80g an hour is a lot IMO to apply to every single hour of riding. It entirely depends on what you ate beforehand, what you’ll eat afterward, as well as the length and the intensity of the workout. Sometimes a banana or two is perfect for an endurance ride. For 5 minute VO2max intervals, you probably want to guzzle down the sugar. For most rides, I prefer a banana and a bar in my pocket with regular water in my bottles.

Just keep on top of your dental health if you start drinking sugar for every hour of training.

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Mibbes aye, mibbes naw, just mibbe. Trranslation do what suits/ work for you. I tend to have a banana on anything length of a workout and a 750ml bottle which I sometimes use, some times not. I may also have a 2nd bottle ready if its a longer workout. Intensity tends to trigger what I actually use. Todays 52 miler was so relaxed the cafe stop was all the feul I needed. We are all different and some people need more regular fueling.

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For me, carbs or a nice fruit juice etc, in the 0-60 min workouts (if hard enough) benefit me in a psychological sense. And help me feel better when I step off the bike too.

But yeah more prominent as the rides get longer. I got back today after threshold efforts and didn’t feel any immediate reason to eat, or gorge due to sufficient fuelling thanks to dr Alex. (Just had a takeaway though :rofl:)

I don’t know what’s optimal, I just take the excuse to drink lots of sugar on the bike. It satisfies my sweet tooth so I’m less likely to eat crap off the bike


I think the other responses cover it really well.

The podcast was making a more nuanced point that for the beginner category cyclocross races, or races which last 30-45 minutes, a gel consumed at the start might not take effect in time. But for Ivy, who is racing the pro category, where races are typically around an hour, she will take in a gel at the start.

Carb recommendations vary a lot, from 40-110g/hour. If you’re a tall/large person with a big FTP, and/or the workout is fairly high in intensity, you need the higher end. For a very low intensity 1 hour ride, fueling can be optional. Also if it’s been a while since you’ve eaten, then you might need a snack first. If your gut isn’t used to eating the high end, you might want to work up to it gradually over time. What’s your training load like? Are you hitting hard workouts 6 days a week? 3 short workouts a week with rest days in between? The point is, use your judgement - there’s no one size fits all answer.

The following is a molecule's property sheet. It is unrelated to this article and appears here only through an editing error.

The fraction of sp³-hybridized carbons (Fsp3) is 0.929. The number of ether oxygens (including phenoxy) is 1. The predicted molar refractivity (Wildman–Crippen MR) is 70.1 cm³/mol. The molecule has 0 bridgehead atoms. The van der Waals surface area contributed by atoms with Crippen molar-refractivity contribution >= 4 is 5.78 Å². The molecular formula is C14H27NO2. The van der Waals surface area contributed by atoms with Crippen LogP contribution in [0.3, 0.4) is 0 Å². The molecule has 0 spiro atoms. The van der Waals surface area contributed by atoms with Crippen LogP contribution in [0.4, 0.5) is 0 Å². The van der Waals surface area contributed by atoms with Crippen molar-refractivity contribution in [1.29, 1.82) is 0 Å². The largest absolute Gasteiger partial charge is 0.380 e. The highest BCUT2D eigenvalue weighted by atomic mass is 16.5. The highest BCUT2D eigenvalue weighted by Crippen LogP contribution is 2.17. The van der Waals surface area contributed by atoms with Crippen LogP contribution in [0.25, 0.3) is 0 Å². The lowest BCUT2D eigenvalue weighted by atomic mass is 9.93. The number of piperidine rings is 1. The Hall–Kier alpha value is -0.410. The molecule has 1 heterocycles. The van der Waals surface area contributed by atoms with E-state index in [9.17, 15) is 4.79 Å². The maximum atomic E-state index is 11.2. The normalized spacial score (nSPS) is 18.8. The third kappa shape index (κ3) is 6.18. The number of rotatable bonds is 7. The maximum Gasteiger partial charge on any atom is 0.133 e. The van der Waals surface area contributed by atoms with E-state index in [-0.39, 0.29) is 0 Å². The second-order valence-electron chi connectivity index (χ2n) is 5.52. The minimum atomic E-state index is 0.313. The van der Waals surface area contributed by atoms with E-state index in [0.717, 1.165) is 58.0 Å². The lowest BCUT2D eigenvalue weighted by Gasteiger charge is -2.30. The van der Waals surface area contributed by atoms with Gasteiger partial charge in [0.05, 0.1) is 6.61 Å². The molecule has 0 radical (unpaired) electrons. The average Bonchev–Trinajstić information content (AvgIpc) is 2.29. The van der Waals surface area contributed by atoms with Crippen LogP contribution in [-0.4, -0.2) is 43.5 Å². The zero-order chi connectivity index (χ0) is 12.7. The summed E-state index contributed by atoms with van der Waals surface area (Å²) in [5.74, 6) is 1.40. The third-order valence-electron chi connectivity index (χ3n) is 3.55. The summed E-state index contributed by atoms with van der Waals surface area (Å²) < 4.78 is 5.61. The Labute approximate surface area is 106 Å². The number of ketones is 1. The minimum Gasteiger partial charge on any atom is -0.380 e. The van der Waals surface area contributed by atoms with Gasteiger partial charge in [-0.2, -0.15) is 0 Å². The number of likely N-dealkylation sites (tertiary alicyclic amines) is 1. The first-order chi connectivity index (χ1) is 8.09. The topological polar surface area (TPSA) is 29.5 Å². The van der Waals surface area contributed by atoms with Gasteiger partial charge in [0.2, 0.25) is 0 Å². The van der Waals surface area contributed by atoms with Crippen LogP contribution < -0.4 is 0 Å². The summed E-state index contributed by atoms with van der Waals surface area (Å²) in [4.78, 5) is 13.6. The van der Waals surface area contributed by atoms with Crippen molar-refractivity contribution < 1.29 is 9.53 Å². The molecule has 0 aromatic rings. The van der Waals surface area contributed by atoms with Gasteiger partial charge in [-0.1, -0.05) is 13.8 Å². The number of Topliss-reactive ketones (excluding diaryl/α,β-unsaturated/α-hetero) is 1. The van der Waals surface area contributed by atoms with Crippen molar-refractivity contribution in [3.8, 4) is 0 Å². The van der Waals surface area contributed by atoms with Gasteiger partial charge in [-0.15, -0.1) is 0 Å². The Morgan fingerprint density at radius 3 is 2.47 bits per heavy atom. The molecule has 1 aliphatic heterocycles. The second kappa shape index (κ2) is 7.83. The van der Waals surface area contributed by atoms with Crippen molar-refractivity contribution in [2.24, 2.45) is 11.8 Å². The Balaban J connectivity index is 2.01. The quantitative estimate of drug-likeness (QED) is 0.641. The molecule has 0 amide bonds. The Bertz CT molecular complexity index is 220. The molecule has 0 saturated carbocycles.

Long rides are a different story. 4+ hours, it is impossible to break even with your caloric needs so consume as much as you can comfortably. If I can eat 300 calories/hour in bars, chews, drink mix, cookies, bananas, etc. I will feel awesome. 200-250 cals/hour is absolute minimum. When the rides get really long, like all-day just consuming sugar isn’t enough. There will need to be protein, fat, micronutrients, etc. because the ride is replacing normal meals as well.

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Two main ways of tackling this in my opinion.

One way of doing it is

Have the larger quantities of carbohydrate in your bottles, the 60-90g level. Rely on that to keep you going well.

Another way

Have lower quantities of carbohydrate in your bottles perhaps 30-40g.

Stop every couple of hours or so and have some solid food. Either stuff you’ve been carrying or stop at a shop or cafe.


I did a 6.5 hour Z2 ride, minimum temperature 3C.

After 1 hour 45 mins

Slab of millionaire cake
Hot chocolate

After 3 hours 15 mins

Steak crisps

After 4 hours

Slice of carrot cake
Hot chocolate

After 5.5 hours

Large Scotch Egg
Fridge raiders

I had about 40g per 750mL bottle, just drank the two bottles. Nicely hydrated at the end.

Felt great all the way round, with 5.72% aerobic decoupling by the end.

Then a good solid evening meal afterwards.

In summary

If it’s just a long solo ride, and not racing, don’t ignore the option to just have normal calorific foods you like, either via cafe or shop stops or food you carry on the bike. Have a good hot meal either side.